Christians have to be deliberate about avoiding the pitfalls of political participation. While we certainly shouldn’t plan to lose, Christians must keep in mind that we aren’t engaging primarily to win political battles or to serve our own interest (1 Corinthians 10:24; Philippians 2:3-4). We already have the ultimate victory, which is our salvation and the kingdom that God has promised (Matthew 16:19; 25:34). Nothing in this world is comparable to our inheritance in the kingdom of God. No political ideology can replace the kingdom, nor does the kingdom of God rely on our political plans and priorities. Accordingly, we should participate in politics primarily to help others and to represent our Lord and Savior in the public square. This doesn’t mean we have to ignore our own interests, but we can’t be consumed and misled by them. Adherence to Jesus’ teachings, such as the Sermon on the Mount, will prevent us from approaching politics in a self-serving way.

When in conflict we should demonstrate that our public witness is more important than winning a political battle. This means that if our side has to do something unloving or corrupt to win, then it’s better for us to lose in that situation. We once heard a Christian political activist and donor express despair to a friend about the fact that his candidate lost in a presidential election. He told his friend that the lesson he learned from the loss was that “next time, we just can’t tell the people what we actually want to do.”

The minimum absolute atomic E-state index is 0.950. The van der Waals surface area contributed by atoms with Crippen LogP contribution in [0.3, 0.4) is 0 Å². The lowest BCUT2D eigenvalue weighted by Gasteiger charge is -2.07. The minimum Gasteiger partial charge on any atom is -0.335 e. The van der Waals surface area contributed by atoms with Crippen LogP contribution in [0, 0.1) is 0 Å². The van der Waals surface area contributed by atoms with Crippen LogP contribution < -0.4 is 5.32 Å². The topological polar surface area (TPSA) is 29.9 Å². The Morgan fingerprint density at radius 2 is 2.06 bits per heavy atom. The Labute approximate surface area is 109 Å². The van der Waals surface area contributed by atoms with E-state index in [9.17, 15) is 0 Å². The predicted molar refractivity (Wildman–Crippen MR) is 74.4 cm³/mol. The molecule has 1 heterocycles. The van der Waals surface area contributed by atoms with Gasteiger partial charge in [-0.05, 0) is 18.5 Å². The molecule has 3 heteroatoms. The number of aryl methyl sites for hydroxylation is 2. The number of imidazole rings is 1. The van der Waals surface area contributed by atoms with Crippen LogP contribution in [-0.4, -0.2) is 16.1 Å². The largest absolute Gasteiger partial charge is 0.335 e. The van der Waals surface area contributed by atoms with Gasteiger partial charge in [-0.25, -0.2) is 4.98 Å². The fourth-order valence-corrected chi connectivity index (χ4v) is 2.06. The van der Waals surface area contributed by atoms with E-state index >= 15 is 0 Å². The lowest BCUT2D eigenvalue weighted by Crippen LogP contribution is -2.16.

This is completely wrong. It’s better to lose than to sacrifice our virtue for the sake of what is politically expedient, to defend leaders’ harmful policies, or to condone immorality. It is better to lose that temporal battle. If our actions don’t glorify God and serve as the salt and the light of the world, then they are good for nothing (Matthew 5:13-16).

The knock on many Christians in politics is that we use our religion as a cover to impose our prejudices and serve ourselves. Some of this criticism is unfair and malicious, but it has been true in too many instances. Just like Amaziah the priest in the book of Amos, some Christians have forsaken the Word of God for political favors and proximity to power (Amos 7:10-17). That’s sinful because it undermines God’s purpose for our own personal benefit. 

Our primary purpose in life is to preach the gospel of Jesus Christ. That said, Christians should also participate in political activities because they give us a significant opportunity to actively love our neighbors by promoting their well-being and defending their best interests. The Bible and history show us that God’s children can do great work in politics as long as they aren’t of politics. There will be suffering and sin in the world until Jesus’ return, but through the power of God we can make a difference and reflect the kingdom of God through the political sphere.

Adapted from Compassion & Conviction  by Justin Giboney, Michael Wear, Chris Butler. Copyright (c) 2020 by Justin E. Giboney, Michael R. Wear, and Christopher Butler. Published by InterVarsity Press, Downers Grove, IL.

© 2023 RELEVANT Media Group, Inc. All Rights Reserved.

Scroll To Top

You’re reading our ad-supported experience

For our premium ad-free experience, including exclusive podcasts, issues and more, subscribe to

Plans start as low as $2.50/mo